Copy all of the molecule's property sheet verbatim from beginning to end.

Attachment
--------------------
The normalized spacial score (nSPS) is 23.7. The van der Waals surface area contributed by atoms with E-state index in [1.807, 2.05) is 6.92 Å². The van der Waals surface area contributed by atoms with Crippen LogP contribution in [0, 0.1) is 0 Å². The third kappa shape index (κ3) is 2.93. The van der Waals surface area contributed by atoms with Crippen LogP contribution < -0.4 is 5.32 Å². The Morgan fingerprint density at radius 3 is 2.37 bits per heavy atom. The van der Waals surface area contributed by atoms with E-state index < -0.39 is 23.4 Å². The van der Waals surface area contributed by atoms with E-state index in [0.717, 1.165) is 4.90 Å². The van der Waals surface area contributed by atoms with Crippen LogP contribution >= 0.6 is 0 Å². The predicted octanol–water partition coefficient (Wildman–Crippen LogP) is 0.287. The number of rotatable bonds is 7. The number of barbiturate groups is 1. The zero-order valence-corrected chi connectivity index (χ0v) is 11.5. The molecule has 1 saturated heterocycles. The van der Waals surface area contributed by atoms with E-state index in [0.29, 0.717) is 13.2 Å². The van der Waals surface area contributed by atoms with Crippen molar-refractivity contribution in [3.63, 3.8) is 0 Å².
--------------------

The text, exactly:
The normalized spacial score (nSPS) is 23.7. The van der Waals surface area contributed by atoms with E-state index in [1.807, 2.05) is 6.92 Å². The van der Waals surface area contributed by atoms with Crippen LogP contribution in [0, 0.1) is 0 Å². The third kappa shape index (κ3) is 2.93. The van der Waals surface area contributed by atoms with Crippen LogP contribution < -0.4 is 5.32 Å². The Morgan fingerprint density at radius 3 is 2.37 bits per heavy atom. The van der Waals surface area contributed by atoms with E-state index < -0.39 is 23.4 Å². The van der Waals surface area contributed by atoms with E-state index in [0.717, 1.165) is 4.90 Å². The van der Waals surface area contributed by atoms with Crippen LogP contribution >= 0.6 is 0 Å². The predicted octanol–water partition coefficient (Wildman–Crippen LogP) is 0.287. The number of rotatable bonds is 7. The number of barbiturate groups is 1. The zero-order valence-corrected chi connectivity index (χ0v) is 11.5. The molecule has 1 saturated heterocycles. The van der Waals surface area contributed by atoms with E-state index in [0.29, 0.717) is 13.2 Å². The van der Waals surface area contributed by atoms with Crippen molar-refractivity contribution in [3.63, 3.8) is 0 Å².